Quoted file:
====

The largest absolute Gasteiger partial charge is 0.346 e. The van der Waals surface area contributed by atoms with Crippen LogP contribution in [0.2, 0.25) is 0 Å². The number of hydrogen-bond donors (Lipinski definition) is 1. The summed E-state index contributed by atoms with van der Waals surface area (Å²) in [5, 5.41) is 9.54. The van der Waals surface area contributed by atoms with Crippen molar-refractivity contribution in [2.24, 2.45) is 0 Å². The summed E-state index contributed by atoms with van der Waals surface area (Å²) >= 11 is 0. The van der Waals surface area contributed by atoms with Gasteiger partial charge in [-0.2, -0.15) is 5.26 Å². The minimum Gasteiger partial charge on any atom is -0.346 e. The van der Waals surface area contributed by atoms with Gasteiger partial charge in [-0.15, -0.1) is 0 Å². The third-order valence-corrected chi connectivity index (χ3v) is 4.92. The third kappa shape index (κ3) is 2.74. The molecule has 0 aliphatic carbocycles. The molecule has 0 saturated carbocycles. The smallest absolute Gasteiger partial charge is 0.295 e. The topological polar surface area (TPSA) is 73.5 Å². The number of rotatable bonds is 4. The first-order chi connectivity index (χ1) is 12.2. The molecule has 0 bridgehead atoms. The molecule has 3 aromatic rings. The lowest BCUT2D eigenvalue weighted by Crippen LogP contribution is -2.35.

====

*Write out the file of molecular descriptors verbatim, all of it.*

The largest absolute Gasteiger partial charge is 0.346 e. The van der Waals surface area contributed by atoms with Crippen LogP contribution in [0.2, 0.25) is 0 Å². The number of hydrogen-bond donors (Lipinski definition) is 1. The summed E-state index contributed by atoms with van der Waals surface area (Å²) in [5, 5.41) is 9.54. The van der Waals surface area contributed by atoms with Crippen molar-refractivity contribution in [2.24, 2.45) is 0 Å². The summed E-state index contributed by atoms with van der Waals surface area (Å²) >= 11 is 0. The van der Waals surface area contributed by atoms with Gasteiger partial charge in [-0.2, -0.15) is 5.26 Å². The minimum Gasteiger partial charge on any atom is -0.346 e. The van der Waals surface area contributed by atoms with Gasteiger partial charge in [-0.15, -0.1) is 0 Å². The third-order valence-corrected chi connectivity index (χ3v) is 4.92. The third kappa shape index (κ3) is 2.74. The molecule has 0 aliphatic carbocycles. The molecule has 0 saturated carbocycles. The smallest absolute Gasteiger partial charge is 0.295 e. The topological polar surface area (TPSA) is 73.5 Å². The number of rotatable bonds is 4. The first-order chi connectivity index (χ1) is 12.2. The molecule has 0 bridgehead atoms. The molecule has 3 aromatic rings. The lowest BCUT2D eigenvalue weighted by Crippen LogP contribution is -2.35.